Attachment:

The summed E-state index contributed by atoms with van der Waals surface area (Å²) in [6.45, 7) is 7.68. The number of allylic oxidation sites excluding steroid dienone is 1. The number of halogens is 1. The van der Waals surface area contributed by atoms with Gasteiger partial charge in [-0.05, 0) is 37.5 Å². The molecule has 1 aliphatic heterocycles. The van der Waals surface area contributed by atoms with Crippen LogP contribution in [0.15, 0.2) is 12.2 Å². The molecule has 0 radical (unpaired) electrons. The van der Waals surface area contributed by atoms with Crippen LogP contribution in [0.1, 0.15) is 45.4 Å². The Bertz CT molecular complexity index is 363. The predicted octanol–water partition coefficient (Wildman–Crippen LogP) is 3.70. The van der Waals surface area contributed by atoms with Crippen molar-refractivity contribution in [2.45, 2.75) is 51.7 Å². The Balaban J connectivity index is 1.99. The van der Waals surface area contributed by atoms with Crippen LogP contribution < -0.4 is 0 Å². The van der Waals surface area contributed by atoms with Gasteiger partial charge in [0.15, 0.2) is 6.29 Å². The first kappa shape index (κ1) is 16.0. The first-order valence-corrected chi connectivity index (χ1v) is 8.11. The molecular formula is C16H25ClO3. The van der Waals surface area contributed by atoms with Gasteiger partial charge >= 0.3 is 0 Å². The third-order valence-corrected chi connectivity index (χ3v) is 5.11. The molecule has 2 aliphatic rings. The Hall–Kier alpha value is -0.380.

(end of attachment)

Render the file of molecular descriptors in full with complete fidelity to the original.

The summed E-state index contributed by atoms with van der Waals surface area (Å²) in [6.45, 7) is 7.68. The number of allylic oxidation sites excluding steroid dienone is 1. The number of halogens is 1. The van der Waals surface area contributed by atoms with Gasteiger partial charge in [-0.05, 0) is 37.5 Å². The molecule has 1 aliphatic heterocycles. The van der Waals surface area contributed by atoms with Crippen LogP contribution in [0.15, 0.2) is 12.2 Å². The molecule has 0 radical (unpaired) electrons. The van der Waals surface area contributed by atoms with Crippen LogP contribution in [0.1, 0.15) is 45.4 Å². The Bertz CT molecular complexity index is 363. The predicted octanol–water partition coefficient (Wildman–Crippen LogP) is 3.70. The van der Waals surface area contributed by atoms with Crippen molar-refractivity contribution in [2.45, 2.75) is 51.7 Å². The Balaban J connectivity index is 1.99. The van der Waals surface area contributed by atoms with Crippen LogP contribution < -0.4 is 0 Å². The van der Waals surface area contributed by atoms with Gasteiger partial charge in [0.15, 0.2) is 6.29 Å². The first kappa shape index (κ1) is 16.0. The first-order valence-corrected chi connectivity index (χ1v) is 8.11. The molecular formula is C16H25ClO3. The van der Waals surface area contributed by atoms with Gasteiger partial charge >= 0.3 is 0 Å². The third-order valence-corrected chi connectivity index (χ3v) is 5.11. The molecule has 2 aliphatic rings. The Hall–Kier alpha value is -0.380.